Welcoming a more diverse roster of composers in classical recordings

Posted on: October 15, 2020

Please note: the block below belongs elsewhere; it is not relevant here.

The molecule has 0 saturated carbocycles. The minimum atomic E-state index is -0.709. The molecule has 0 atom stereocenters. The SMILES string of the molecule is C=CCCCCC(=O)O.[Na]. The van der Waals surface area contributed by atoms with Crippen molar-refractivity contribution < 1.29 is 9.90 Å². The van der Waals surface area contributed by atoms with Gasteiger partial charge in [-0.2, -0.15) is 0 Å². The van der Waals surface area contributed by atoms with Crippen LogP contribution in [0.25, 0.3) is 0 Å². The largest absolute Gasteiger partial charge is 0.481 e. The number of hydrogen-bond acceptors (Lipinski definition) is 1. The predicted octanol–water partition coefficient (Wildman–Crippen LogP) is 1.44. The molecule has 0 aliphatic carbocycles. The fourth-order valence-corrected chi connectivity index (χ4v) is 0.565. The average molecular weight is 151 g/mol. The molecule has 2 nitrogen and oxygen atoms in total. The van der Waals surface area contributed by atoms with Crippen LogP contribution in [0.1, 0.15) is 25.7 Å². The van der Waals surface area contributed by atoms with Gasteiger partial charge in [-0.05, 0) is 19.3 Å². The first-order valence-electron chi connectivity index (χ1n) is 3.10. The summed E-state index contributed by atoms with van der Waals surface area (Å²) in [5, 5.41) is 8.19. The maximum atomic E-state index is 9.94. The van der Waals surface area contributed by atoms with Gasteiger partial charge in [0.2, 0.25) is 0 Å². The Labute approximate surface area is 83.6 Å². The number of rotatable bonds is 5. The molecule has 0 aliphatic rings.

“In decades past, classical recordings were synonymous with dead composers and artists with a European pedigree,” writes David Patrick Stearns last Wednesday (10/7) at New York classical radio station WQXR. “Not even the powerful Leopold Stokowski could record the African American composers he championed (such as William Grant Still). But now, such barriers are sidestepped by far more numerous entry points…. Consider the case of Florence Price (1887–1953). Up until a year or so ago, that name was virtually unknown.” Several new recordings feature Price’s work, and “her chamber music has been on some of the first live concerts in New York since the lockdown (including her String Quartet No. 1 by the Harlem Chamber Players), and her Symphony No. 1 will be streamed by the Philadelphia Orchestra … The bonus in these recordings is the little-known worlds they allow you to visit. [Julius] Eastman captures and distills that sleazy, crazy, sexy, let’s-try-anything era of pre-AIDS New York. Few Dvořák-era American composers are heard today, and now we have an entire output that realizes Dvořák’s vision of an American music based in African American sensibility. So we aren’t just listening to music here. We’re time traveling into people’s souls.”